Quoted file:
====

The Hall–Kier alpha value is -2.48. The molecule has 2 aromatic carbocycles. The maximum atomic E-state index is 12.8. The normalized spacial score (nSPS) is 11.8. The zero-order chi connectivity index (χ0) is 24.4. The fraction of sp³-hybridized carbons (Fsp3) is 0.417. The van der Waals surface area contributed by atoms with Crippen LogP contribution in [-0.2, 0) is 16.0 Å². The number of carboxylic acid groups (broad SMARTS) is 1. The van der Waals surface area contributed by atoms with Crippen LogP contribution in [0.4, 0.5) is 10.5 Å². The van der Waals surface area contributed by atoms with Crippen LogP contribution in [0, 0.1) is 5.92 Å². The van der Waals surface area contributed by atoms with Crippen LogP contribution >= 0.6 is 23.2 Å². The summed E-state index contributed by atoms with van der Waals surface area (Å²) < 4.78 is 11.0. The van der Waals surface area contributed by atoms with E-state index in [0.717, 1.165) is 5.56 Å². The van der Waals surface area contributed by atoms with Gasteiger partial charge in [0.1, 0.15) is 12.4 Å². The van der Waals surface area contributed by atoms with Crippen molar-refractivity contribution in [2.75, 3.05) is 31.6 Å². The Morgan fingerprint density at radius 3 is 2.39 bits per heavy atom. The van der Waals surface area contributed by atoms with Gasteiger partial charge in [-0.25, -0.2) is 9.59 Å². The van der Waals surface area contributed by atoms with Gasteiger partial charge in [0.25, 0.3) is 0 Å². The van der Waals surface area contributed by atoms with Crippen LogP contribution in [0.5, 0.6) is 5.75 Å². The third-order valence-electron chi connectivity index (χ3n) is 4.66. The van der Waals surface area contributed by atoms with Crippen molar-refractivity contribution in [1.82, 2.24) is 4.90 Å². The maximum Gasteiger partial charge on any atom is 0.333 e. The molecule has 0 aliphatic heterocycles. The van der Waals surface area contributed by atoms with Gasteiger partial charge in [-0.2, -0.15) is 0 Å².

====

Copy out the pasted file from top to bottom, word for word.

The Hall–Kier alpha value is -2.48. The molecule has 2 aromatic carbocycles. The maximum atomic E-state index is 12.8. The normalized spacial score (nSPS) is 11.8. The zero-order chi connectivity index (χ0) is 24.4. The fraction of sp³-hybridized carbons (Fsp3) is 0.417. The van der Waals surface area contributed by atoms with Crippen LogP contribution in [-0.2, 0) is 16.0 Å². The number of carboxylic acid groups (broad SMARTS) is 1. The van der Waals surface area contributed by atoms with Crippen LogP contribution in [0.4, 0.5) is 10.5 Å². The van der Waals surface area contributed by atoms with Crippen LogP contribution in [0, 0.1) is 5.92 Å². The van der Waals surface area contributed by atoms with Crippen LogP contribution >= 0.6 is 23.2 Å². The summed E-state index contributed by atoms with van der Waals surface area (Å²) < 4.78 is 11.0. The van der Waals surface area contributed by atoms with E-state index in [0.717, 1.165) is 5.56 Å². The van der Waals surface area contributed by atoms with Gasteiger partial charge in [0.1, 0.15) is 12.4 Å². The van der Waals surface area contributed by atoms with Crippen molar-refractivity contribution in [2.75, 3.05) is 31.6 Å². The Morgan fingerprint density at radius 3 is 2.39 bits per heavy atom. The van der Waals surface area contributed by atoms with Gasteiger partial charge in [-0.25, -0.2) is 9.59 Å². The van der Waals surface area contributed by atoms with Gasteiger partial charge in [0.25, 0.3) is 0 Å². The van der Waals surface area contributed by atoms with Crippen LogP contribution in [0.5, 0.6) is 5.75 Å². The third-order valence-electron chi connectivity index (χ3n) is 4.66. The van der Waals surface area contributed by atoms with Crippen molar-refractivity contribution in [1.82, 2.24) is 4.90 Å². The maximum Gasteiger partial charge on any atom is 0.333 e. The molecule has 0 aliphatic heterocycles. The van der Waals surface area contributed by atoms with Gasteiger partial charge in [-0.2, -0.15) is 0 Å².